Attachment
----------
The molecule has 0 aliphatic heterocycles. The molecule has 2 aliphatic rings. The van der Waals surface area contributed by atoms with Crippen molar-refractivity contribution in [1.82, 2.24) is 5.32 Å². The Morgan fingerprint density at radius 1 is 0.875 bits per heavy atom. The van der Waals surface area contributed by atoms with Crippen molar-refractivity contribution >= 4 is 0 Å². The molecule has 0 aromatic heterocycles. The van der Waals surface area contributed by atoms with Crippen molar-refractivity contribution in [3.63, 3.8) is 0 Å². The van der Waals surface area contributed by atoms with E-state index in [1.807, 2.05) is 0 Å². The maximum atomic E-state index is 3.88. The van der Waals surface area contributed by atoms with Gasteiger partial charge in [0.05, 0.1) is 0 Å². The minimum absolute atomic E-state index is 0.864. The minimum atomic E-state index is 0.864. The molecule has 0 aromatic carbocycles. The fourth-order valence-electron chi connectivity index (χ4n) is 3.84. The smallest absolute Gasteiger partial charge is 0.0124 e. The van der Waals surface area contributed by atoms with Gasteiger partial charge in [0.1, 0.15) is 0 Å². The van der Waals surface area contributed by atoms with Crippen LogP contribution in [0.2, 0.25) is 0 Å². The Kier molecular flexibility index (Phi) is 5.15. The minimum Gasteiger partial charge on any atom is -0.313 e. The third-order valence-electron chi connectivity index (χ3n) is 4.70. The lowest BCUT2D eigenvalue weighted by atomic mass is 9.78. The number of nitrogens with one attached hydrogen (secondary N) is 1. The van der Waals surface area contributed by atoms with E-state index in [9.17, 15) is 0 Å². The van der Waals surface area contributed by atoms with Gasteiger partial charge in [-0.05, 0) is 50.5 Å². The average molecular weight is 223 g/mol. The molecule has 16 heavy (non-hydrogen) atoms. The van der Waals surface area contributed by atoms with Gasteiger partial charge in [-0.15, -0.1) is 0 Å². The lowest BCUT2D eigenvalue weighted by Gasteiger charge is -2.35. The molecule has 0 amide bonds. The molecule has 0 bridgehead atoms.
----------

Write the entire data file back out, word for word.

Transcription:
The molecule has 0 aliphatic heterocycles. The molecule has 2 aliphatic rings. The van der Waals surface area contributed by atoms with Crippen molar-refractivity contribution in [1.82, 2.24) is 5.32 Å². The Morgan fingerprint density at radius 1 is 0.875 bits per heavy atom. The van der Waals surface area contributed by atoms with Crippen molar-refractivity contribution >= 4 is 0 Å². The molecule has 0 aromatic heterocycles. The van der Waals surface area contributed by atoms with Crippen molar-refractivity contribution in [3.63, 3.8) is 0 Å². The van der Waals surface area contributed by atoms with E-state index in [1.807, 2.05) is 0 Å². The maximum atomic E-state index is 3.88. The van der Waals surface area contributed by atoms with Gasteiger partial charge in [0.05, 0.1) is 0 Å². The minimum absolute atomic E-state index is 0.864. The minimum atomic E-state index is 0.864. The molecule has 0 aromatic carbocycles. The fourth-order valence-electron chi connectivity index (χ4n) is 3.84. The smallest absolute Gasteiger partial charge is 0.0124 e. The van der Waals surface area contributed by atoms with Gasteiger partial charge in [0.1, 0.15) is 0 Å². The van der Waals surface area contributed by atoms with Crippen LogP contribution in [0.2, 0.25) is 0 Å². The Kier molecular flexibility index (Phi) is 5.15. The minimum Gasteiger partial charge on any atom is -0.313 e. The third-order valence-electron chi connectivity index (χ3n) is 4.70. The lowest BCUT2D eigenvalue weighted by atomic mass is 9.78. The number of nitrogens with one attached hydrogen (secondary N) is 1. The van der Waals surface area contributed by atoms with E-state index in [9.17, 15) is 0 Å². The van der Waals surface area contributed by atoms with Gasteiger partial charge in [-0.05, 0) is 50.5 Å². The average molecular weight is 223 g/mol. The molecule has 16 heavy (non-hydrogen) atoms. The van der Waals surface area contributed by atoms with Gasteiger partial charge in [-0.15, -0.1) is 0 Å². The lowest BCUT2D eigenvalue weighted by Gasteiger charge is -2.35. The molecule has 0 amide bonds. The molecule has 0 bridgehead atoms.